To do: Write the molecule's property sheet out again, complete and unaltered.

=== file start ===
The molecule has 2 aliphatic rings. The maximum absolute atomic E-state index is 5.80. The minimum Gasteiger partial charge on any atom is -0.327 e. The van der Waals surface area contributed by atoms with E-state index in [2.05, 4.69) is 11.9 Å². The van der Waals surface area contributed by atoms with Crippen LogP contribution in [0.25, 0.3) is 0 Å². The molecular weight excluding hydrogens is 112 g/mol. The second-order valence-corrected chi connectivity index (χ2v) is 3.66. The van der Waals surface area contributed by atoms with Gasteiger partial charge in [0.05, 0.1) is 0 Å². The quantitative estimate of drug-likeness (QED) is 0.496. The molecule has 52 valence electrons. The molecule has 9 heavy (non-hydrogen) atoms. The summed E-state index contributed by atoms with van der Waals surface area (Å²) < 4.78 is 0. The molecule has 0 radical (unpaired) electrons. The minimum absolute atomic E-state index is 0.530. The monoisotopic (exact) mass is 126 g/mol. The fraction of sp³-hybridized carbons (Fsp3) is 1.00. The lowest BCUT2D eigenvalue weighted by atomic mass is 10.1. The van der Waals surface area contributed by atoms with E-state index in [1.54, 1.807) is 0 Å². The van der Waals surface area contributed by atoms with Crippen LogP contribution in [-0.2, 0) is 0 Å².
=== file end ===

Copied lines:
The molecule has 2 aliphatic rings. The maximum absolute atomic E-state index is 5.80. The minimum Gasteiger partial charge on any atom is -0.327 e. The van der Waals surface area contributed by atoms with E-state index in [2.05, 4.69) is 11.9 Å². The van der Waals surface area contributed by atoms with Crippen LogP contribution in [0.25, 0.3) is 0 Å². The molecular weight excluding hydrogens is 112 g/mol. The second-order valence-corrected chi connectivity index (χ2v) is 3.66. The van der Waals surface area contributed by atoms with Gasteiger partial charge in [0.05, 0.1) is 0 Å². The quantitative estimate of drug-likeness (QED) is 0.496. The molecule has 52 valence electrons. The molecule has 9 heavy (non-hydrogen) atoms. The summed E-state index contributed by atoms with van der Waals surface area (Å²) < 4.78 is 0. The molecule has 0 radical (unpaired) electrons. The minimum absolute atomic E-state index is 0.530. The monoisotopic (exact) mass is 126 g/mol. The fraction of sp³-hybridized carbons (Fsp3) is 1.00. The lowest BCUT2D eigenvalue weighted by atomic mass is 10.1. The van der Waals surface area contributed by atoms with E-state index in [1.54, 1.807) is 0 Å². The van der Waals surface area contributed by atoms with Crippen LogP contribution in [-0.2, 0) is 0 Å².